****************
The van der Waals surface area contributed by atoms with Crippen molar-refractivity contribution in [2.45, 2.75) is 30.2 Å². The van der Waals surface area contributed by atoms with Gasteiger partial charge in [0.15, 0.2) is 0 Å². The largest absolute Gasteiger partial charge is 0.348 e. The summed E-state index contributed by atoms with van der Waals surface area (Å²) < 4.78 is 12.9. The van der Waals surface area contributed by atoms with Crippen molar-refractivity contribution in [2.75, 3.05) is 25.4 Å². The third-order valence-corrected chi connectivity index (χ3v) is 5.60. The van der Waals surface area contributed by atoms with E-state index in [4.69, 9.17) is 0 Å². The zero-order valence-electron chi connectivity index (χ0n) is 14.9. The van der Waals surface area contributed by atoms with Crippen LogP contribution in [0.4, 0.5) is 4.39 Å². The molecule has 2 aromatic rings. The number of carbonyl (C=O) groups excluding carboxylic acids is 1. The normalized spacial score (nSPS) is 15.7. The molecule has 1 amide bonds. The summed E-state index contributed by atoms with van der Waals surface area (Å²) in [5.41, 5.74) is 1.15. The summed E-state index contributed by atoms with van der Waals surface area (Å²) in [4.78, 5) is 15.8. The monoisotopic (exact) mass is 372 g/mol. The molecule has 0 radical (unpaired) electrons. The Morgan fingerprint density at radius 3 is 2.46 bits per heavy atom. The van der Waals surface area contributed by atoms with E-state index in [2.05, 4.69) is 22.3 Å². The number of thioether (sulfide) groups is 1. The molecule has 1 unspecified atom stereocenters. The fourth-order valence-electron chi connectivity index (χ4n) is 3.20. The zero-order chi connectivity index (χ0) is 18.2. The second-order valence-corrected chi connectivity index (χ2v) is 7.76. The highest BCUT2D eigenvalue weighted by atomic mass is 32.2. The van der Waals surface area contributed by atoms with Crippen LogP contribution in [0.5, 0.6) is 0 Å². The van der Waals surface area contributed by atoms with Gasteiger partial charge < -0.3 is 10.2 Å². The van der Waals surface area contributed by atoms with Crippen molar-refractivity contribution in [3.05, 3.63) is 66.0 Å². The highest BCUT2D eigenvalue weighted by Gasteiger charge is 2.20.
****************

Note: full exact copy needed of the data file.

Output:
The van der Waals surface area contributed by atoms with Crippen molar-refractivity contribution in [2.45, 2.75) is 30.2 Å². The van der Waals surface area contributed by atoms with Gasteiger partial charge in [0.15, 0.2) is 0 Å². The largest absolute Gasteiger partial charge is 0.348 e. The summed E-state index contributed by atoms with van der Waals surface area (Å²) < 4.78 is 12.9. The van der Waals surface area contributed by atoms with Crippen molar-refractivity contribution in [2.75, 3.05) is 25.4 Å². The third-order valence-corrected chi connectivity index (χ3v) is 5.60. The van der Waals surface area contributed by atoms with E-state index in [4.69, 9.17) is 0 Å². The zero-order valence-electron chi connectivity index (χ0n) is 14.9. The van der Waals surface area contributed by atoms with Crippen LogP contribution in [0.4, 0.5) is 4.39 Å². The molecule has 2 aromatic rings. The number of carbonyl (C=O) groups excluding carboxylic acids is 1. The normalized spacial score (nSPS) is 15.7. The molecule has 1 amide bonds. The summed E-state index contributed by atoms with van der Waals surface area (Å²) in [5.41, 5.74) is 1.15. The summed E-state index contributed by atoms with van der Waals surface area (Å²) in [4.78, 5) is 15.8. The monoisotopic (exact) mass is 372 g/mol. The molecule has 0 radical (unpaired) electrons. The Morgan fingerprint density at radius 3 is 2.46 bits per heavy atom. The van der Waals surface area contributed by atoms with E-state index in [2.05, 4.69) is 22.3 Å². The number of thioether (sulfide) groups is 1. The molecule has 1 unspecified atom stereocenters. The fourth-order valence-electron chi connectivity index (χ4n) is 3.20. The zero-order chi connectivity index (χ0) is 18.2. The second-order valence-corrected chi connectivity index (χ2v) is 7.76. The highest BCUT2D eigenvalue weighted by atomic mass is 32.2. The van der Waals surface area contributed by atoms with Crippen LogP contribution in [0.5, 0.6) is 0 Å². The van der Waals surface area contributed by atoms with Gasteiger partial charge < -0.3 is 10.2 Å². The van der Waals surface area contributed by atoms with Crippen molar-refractivity contribution in [3.05, 3.63) is 66.0 Å². The highest BCUT2D eigenvalue weighted by Gasteiger charge is 2.20.